We’re starting to see just how much of a restructuring Ford is doing beyond the Ford Blue, Ford Model E, and Ford Pro divisions announced earlier this month. Remember, Ford Blue will focus on ICE vehicles, grow the Icons family (Bronco, Explorer, F-150, Mustang, Ranger, Transit), provide an efficient, cost-effective development and manufacturing process for the entire company, enhance customer service, And create a brand experience for customers. The Ford Model E will focus on all things electric and digital, from creating new battery electric vehicles and powertrains, to developing connected platforms, products and programs for retail, commercial and shared transportation. Ford Pro for fleet vehicles, telematics and solutions.

The ambitious goal is to figure out how to combine the best of traditional OEM operations and a global dealer network with EV startup efficiencies and savings. Ford CEO Jim Farley said Tesla’s customer experience score only surpassed Ford for the first three years and then fell behind.He said car news“The lack of physical support for customers is a very serious problem for them. … Not everything can be done remotely. We can do things Tesla can’t.” But Tesla ‘s direct-to-consumer sales mean the electric car company saves $2,000 per vehicle compared to Ford, and Farley wanted to figure out how to close that gap.

Achieving the grand goals will start with how Ford develops its cars. Hau Thai-Tang, now chief industrial platform officer after the restructuring, said Ford will increasingly use small development teams with less oversight to use new methods to build cars. This approach delivered the first and second Ford GTs and then proved its worth in the mass market with the runaway Maverick pickup. The engineering teams at Mustang Mach-E and Bronco avoided building expensive prototypes, instead simulating foam cores and ideas in virtual reality that could be tried and discarded quickly and cheaply if they didn’t work. Further benefits of these methods are reduced development time and increased confidentiality.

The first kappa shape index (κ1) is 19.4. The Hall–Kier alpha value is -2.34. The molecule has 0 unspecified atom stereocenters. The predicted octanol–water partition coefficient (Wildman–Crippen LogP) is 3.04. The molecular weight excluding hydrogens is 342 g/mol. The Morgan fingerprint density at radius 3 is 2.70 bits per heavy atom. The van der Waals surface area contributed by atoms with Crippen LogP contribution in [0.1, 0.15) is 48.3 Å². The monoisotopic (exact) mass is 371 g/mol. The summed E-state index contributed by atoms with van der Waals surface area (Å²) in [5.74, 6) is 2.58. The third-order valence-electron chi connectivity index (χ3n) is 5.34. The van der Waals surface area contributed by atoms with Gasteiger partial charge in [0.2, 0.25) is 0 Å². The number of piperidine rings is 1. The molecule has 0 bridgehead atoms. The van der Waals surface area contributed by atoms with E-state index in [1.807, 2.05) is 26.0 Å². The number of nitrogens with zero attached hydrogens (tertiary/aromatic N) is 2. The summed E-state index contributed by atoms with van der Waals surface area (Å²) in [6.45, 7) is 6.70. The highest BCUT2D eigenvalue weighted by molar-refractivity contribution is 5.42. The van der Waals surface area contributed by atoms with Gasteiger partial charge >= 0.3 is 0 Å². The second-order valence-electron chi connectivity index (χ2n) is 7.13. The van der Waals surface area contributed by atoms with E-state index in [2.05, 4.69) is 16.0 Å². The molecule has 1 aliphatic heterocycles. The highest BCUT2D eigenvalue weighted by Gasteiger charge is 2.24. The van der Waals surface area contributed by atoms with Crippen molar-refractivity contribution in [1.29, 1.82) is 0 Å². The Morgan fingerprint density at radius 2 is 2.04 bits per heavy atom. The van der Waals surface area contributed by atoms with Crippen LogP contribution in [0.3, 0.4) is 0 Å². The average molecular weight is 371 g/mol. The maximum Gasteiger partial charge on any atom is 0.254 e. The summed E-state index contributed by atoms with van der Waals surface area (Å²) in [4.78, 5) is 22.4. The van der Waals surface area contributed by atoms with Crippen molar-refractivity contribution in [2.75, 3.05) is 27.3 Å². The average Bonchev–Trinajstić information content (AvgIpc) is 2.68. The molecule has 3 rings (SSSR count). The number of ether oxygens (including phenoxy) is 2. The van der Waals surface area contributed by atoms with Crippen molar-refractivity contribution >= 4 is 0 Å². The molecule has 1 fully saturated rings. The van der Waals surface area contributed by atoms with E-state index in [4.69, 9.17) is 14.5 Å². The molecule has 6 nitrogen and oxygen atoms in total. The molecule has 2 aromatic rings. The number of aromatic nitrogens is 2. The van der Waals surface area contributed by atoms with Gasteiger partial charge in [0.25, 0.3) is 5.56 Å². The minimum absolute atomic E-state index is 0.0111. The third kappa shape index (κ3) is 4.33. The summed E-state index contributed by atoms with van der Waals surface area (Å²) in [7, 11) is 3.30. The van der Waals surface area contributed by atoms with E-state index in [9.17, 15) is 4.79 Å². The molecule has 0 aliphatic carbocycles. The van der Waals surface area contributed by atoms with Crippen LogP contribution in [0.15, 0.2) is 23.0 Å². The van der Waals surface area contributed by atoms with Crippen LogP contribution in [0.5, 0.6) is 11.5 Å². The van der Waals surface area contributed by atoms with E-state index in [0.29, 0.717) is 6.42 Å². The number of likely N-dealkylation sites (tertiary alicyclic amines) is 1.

Since OEMs are legally required to reach customers through their dealer network, the mothership makeover means Ford needs its dealers to embrace the changes. Executives are now talking with dealers about what the automaker is looking for, which will depend on whether dealers opt in. First, Farley said, “get ready to specialize.” Recognizing that some dealers might do a better job of ICE vehicles and commercial products than EVs, Ford wants dealers to be between Blue, Model E and Pro to make a selection. Those who don’t opt ​​for the Model E, which means committing to new operational standards such as not carrying EV inventory, and potential facility changes, will be able to sell the brand’s EVs by the end of 2023; from January 24 , these dealers will only receive ICE quota. “We want our dealerships to add real value and really be a knowledge hub for our customers,” said another Ford executive, who now plans to find the best structure for that. Frankly, this is another way of saying what a dealership has always been.

The company is talking to dealers about the best way to get everyone what they want or find the best compromise. Dealers welcome dialogue, but small-market dealers don’t want to cede more turf to larger-market dealers with more choice and throughput, and because dealers make expensive facility renovations when franchisors decide to change names, they all It’s understandable to be cautious.